Castlemilk Moorit

posted in: Wool and Sheep | 1

Wool Conference

I recently attended a Wool Conference at Bicton College. It gave me an opportunity to meet other like-minded people and I came away with one Ryeland fleece and half of a Castlemilk Moorit fleece.

One of the pleasures of getting hold of a wool I haven’t handled and used before is learning about its origins.  The Castlemilk Moorit sheep was bred primarily for its appearance and for decorative use.  It’s visual qualities were suited to the grounds of the Castlemilk estate in Dumfriesshire, the home of the Scottish aristocrat Sir Robert William Buchanan Jardine (1866-1927).  A keen breeder of animals including cattle, pigs and horses, his livestock breeds continue today.

Rare Breeds Survival Trust

The Castlemilk Moorit is classed as a member of the Northern European Short-Tailed family of sheep.  It’s ancestry a mix of Manx Loughtans and moorit Shetland ewes and a mouflon ram.  Although the animals graced the lawns of the Castlemilk estate they also provided a high quality wool best suited to handspinning.  The sheep were bred on the Castlemilk estate until 1970.  When the flock was dispersed six ewes and one ram were obtained by Cotswold Farm Park.  It has been the work of the Rare Breeds Survival Trust that has ensured the continuation of this now Critical Conservation Breed.  I feel privileged to have half a fleece to work with.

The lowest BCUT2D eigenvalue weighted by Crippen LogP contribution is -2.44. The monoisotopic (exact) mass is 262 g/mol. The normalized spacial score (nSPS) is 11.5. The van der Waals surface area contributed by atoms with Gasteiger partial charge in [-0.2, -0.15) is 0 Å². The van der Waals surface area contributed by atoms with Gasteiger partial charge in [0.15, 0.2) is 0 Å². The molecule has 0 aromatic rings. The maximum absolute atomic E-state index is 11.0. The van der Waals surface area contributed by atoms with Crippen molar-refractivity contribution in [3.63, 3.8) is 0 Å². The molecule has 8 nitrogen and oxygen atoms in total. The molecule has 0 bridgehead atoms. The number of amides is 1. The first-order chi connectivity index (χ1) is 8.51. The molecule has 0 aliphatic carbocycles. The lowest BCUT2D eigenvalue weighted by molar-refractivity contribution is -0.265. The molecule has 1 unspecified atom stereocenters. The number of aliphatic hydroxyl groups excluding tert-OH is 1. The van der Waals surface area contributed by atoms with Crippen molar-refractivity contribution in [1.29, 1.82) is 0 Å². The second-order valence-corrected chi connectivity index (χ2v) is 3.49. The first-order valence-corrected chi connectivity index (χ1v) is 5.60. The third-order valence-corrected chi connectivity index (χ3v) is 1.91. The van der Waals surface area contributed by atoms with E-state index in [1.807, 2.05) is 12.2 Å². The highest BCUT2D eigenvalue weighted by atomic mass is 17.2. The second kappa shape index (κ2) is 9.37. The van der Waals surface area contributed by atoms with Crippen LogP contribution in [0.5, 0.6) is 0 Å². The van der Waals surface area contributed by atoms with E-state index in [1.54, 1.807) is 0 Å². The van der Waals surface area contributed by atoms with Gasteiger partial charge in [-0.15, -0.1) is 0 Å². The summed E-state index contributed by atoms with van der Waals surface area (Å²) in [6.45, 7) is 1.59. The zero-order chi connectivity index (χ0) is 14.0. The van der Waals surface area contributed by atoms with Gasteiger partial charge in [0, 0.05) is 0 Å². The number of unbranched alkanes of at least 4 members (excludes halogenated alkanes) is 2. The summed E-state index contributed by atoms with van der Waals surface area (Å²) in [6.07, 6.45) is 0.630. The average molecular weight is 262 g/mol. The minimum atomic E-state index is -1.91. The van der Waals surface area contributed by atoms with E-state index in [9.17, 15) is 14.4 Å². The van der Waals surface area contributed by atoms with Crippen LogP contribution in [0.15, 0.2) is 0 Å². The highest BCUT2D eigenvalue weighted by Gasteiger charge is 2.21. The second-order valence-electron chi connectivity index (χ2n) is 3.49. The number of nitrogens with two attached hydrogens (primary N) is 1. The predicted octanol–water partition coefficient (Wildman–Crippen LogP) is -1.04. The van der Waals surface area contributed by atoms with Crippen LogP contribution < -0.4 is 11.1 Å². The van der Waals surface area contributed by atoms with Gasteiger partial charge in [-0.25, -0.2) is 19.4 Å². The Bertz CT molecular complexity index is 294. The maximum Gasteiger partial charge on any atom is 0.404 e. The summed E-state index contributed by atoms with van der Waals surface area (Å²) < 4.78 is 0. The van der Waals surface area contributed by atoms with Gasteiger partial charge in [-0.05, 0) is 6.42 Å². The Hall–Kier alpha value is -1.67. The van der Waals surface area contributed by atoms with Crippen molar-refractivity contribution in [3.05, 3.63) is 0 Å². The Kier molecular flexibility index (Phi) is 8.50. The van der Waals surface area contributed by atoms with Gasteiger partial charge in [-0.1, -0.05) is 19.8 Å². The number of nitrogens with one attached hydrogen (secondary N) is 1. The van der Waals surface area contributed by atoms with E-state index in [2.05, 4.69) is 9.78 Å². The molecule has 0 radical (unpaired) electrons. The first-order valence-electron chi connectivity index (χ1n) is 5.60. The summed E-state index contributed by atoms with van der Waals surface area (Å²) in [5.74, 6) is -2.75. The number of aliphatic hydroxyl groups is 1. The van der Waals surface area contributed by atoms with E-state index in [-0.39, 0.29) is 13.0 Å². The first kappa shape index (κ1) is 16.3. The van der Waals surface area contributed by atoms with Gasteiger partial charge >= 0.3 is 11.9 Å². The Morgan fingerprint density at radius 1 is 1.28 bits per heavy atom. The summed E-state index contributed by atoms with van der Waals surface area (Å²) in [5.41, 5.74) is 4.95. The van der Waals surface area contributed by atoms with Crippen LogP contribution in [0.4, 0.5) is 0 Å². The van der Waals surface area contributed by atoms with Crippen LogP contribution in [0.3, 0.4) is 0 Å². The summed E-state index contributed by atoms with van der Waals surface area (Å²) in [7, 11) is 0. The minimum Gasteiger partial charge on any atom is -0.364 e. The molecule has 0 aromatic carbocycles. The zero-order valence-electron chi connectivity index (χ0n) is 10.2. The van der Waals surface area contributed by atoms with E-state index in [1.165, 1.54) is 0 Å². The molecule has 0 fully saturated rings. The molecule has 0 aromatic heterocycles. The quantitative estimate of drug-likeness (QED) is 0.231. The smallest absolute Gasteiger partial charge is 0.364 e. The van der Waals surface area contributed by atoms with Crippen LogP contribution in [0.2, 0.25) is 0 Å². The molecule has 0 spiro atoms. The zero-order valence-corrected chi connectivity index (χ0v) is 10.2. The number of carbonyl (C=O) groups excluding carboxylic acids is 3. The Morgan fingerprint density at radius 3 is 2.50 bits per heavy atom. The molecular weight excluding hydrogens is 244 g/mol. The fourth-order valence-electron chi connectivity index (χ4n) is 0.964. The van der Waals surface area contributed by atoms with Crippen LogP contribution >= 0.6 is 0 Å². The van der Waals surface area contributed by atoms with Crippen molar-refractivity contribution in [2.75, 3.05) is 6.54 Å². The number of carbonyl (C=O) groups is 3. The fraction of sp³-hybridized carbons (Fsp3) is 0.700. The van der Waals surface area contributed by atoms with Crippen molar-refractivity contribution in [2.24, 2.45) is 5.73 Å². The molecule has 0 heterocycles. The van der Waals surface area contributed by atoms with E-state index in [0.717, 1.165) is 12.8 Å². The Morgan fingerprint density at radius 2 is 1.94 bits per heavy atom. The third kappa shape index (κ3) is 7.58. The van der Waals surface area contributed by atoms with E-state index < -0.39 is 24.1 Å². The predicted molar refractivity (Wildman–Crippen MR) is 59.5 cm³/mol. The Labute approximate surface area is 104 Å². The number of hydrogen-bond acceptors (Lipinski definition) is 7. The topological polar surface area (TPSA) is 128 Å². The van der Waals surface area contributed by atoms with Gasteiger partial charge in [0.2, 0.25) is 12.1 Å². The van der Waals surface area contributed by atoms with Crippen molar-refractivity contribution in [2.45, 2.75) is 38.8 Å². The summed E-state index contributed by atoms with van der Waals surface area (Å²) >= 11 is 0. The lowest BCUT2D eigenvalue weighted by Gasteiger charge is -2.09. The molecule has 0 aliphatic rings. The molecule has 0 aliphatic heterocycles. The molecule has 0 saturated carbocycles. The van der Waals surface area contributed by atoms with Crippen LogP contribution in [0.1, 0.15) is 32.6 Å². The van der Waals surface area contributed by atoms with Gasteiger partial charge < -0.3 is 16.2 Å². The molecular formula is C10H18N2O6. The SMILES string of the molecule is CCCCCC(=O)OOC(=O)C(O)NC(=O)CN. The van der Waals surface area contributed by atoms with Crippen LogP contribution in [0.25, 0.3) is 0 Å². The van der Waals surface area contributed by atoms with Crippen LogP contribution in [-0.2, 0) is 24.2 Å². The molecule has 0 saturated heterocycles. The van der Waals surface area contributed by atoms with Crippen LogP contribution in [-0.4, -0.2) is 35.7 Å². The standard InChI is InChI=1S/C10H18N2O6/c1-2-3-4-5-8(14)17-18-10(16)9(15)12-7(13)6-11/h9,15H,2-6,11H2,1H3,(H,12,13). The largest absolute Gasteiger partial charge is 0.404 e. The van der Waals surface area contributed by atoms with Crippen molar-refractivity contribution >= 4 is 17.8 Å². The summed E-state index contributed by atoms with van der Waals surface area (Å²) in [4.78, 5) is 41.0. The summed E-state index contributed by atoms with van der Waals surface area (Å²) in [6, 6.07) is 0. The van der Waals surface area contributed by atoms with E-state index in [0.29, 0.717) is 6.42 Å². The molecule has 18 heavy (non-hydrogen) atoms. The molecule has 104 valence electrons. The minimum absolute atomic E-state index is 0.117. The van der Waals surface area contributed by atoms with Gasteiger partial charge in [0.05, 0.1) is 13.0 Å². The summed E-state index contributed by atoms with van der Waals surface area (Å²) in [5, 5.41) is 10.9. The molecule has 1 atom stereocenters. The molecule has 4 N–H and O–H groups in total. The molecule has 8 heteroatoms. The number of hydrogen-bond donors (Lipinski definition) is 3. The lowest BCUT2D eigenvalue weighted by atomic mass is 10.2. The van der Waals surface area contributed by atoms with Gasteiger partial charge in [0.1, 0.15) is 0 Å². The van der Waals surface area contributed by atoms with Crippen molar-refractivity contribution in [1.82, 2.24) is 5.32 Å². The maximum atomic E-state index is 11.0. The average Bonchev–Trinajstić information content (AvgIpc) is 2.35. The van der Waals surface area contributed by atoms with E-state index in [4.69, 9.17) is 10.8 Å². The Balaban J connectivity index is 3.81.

Meaning of “Moorit”

Like the majority of sheep breeds it was named after the place or area on which it lived, hence Castlemilk.    Moorit refers to its colour and derives from the languages of the Orkney and Shetland Islands and translates as “red as the moors”.  My fleece is more brown than red and there is the temptation to dye it.  But I am keen to bring out the natural beauty of the wool and will work with it undyed.  I have purchased a small rocking chair from a local auction and my intention is to try needle-felting the wool to make a cover for the seat.  I may include other sourced wools and add decoration to the finished piece.  In essence the original decorative reason for the existence of the Castlemilk Moorit sheep will influence the final decorative appearance of my chair and seat cover. 

  1. Viv

    Very interesting bit of wool history , where I live in the field opposite is a great selection box of different sheep colours vary from dark chocolate brown with white splodges on it’s back to the normal greyish hue I’m wondering if the farmer has them for their fleece value ….

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